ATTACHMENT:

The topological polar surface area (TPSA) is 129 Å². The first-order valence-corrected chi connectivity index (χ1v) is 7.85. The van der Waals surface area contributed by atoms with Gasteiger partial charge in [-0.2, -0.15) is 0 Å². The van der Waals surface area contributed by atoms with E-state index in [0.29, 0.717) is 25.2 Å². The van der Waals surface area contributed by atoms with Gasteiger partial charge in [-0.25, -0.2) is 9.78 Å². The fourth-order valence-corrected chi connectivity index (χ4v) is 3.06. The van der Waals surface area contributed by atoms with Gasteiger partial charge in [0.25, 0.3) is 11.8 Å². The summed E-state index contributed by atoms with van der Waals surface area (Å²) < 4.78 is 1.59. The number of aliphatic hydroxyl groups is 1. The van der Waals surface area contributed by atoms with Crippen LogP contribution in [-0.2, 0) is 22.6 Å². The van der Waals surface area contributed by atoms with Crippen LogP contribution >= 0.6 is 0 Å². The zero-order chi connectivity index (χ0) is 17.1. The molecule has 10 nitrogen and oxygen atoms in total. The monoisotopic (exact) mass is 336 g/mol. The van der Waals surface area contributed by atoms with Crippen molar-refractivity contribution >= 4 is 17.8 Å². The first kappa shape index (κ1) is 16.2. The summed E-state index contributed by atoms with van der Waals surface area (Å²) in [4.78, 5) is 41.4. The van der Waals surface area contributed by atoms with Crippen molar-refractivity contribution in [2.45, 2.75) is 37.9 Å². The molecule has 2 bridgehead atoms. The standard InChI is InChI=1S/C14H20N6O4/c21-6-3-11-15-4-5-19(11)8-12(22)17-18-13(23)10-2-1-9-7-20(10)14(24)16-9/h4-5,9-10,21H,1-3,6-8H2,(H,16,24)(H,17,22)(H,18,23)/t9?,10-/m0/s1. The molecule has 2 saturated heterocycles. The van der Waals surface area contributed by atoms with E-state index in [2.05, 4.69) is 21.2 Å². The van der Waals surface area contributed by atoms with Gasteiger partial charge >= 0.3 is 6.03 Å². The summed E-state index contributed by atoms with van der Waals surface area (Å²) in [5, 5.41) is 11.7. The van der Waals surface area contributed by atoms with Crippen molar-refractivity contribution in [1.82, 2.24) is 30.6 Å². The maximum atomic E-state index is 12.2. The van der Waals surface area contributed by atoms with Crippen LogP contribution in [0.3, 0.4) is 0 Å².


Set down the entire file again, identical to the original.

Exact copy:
The topological polar surface area (TPSA) is 129 Å². The first-order valence-corrected chi connectivity index (χ1v) is 7.85. The van der Waals surface area contributed by atoms with Gasteiger partial charge in [-0.2, -0.15) is 0 Å². The van der Waals surface area contributed by atoms with E-state index in [0.29, 0.717) is 25.2 Å². The van der Waals surface area contributed by atoms with Gasteiger partial charge in [-0.25, -0.2) is 9.78 Å². The fourth-order valence-corrected chi connectivity index (χ4v) is 3.06. The van der Waals surface area contributed by atoms with Gasteiger partial charge in [0.25, 0.3) is 11.8 Å². The summed E-state index contributed by atoms with van der Waals surface area (Å²) < 4.78 is 1.59. The number of aliphatic hydroxyl groups is 1. The van der Waals surface area contributed by atoms with Crippen LogP contribution in [-0.2, 0) is 22.6 Å². The van der Waals surface area contributed by atoms with Crippen LogP contribution >= 0.6 is 0 Å². The zero-order chi connectivity index (χ0) is 17.1. The molecule has 10 nitrogen and oxygen atoms in total. The monoisotopic (exact) mass is 336 g/mol. The van der Waals surface area contributed by atoms with Crippen molar-refractivity contribution >= 4 is 17.8 Å². The first kappa shape index (κ1) is 16.2. The summed E-state index contributed by atoms with van der Waals surface area (Å²) in [4.78, 5) is 41.4. The van der Waals surface area contributed by atoms with Crippen molar-refractivity contribution in [2.45, 2.75) is 37.9 Å². The molecule has 2 bridgehead atoms. The standard InChI is InChI=1S/C14H20N6O4/c21-6-3-11-15-4-5-19(11)8-12(22)17-18-13(23)10-2-1-9-7-20(10)14(24)16-9/h4-5,9-10,21H,1-3,6-8H2,(H,16,24)(H,17,22)(H,18,23)/t9?,10-/m0/s1. The molecule has 2 saturated heterocycles. The van der Waals surface area contributed by atoms with E-state index in [2.05, 4.69) is 21.2 Å². The van der Waals surface area contributed by atoms with Gasteiger partial charge >= 0.3 is 6.03 Å². The summed E-state index contributed by atoms with van der Waals surface area (Å²) in [5, 5.41) is 11.7. The van der Waals surface area contributed by atoms with Crippen molar-refractivity contribution in [1.82, 2.24) is 30.6 Å². The maximum atomic E-state index is 12.2. The van der Waals surface area contributed by atoms with Crippen LogP contribution in [0.3, 0.4) is 0 Å².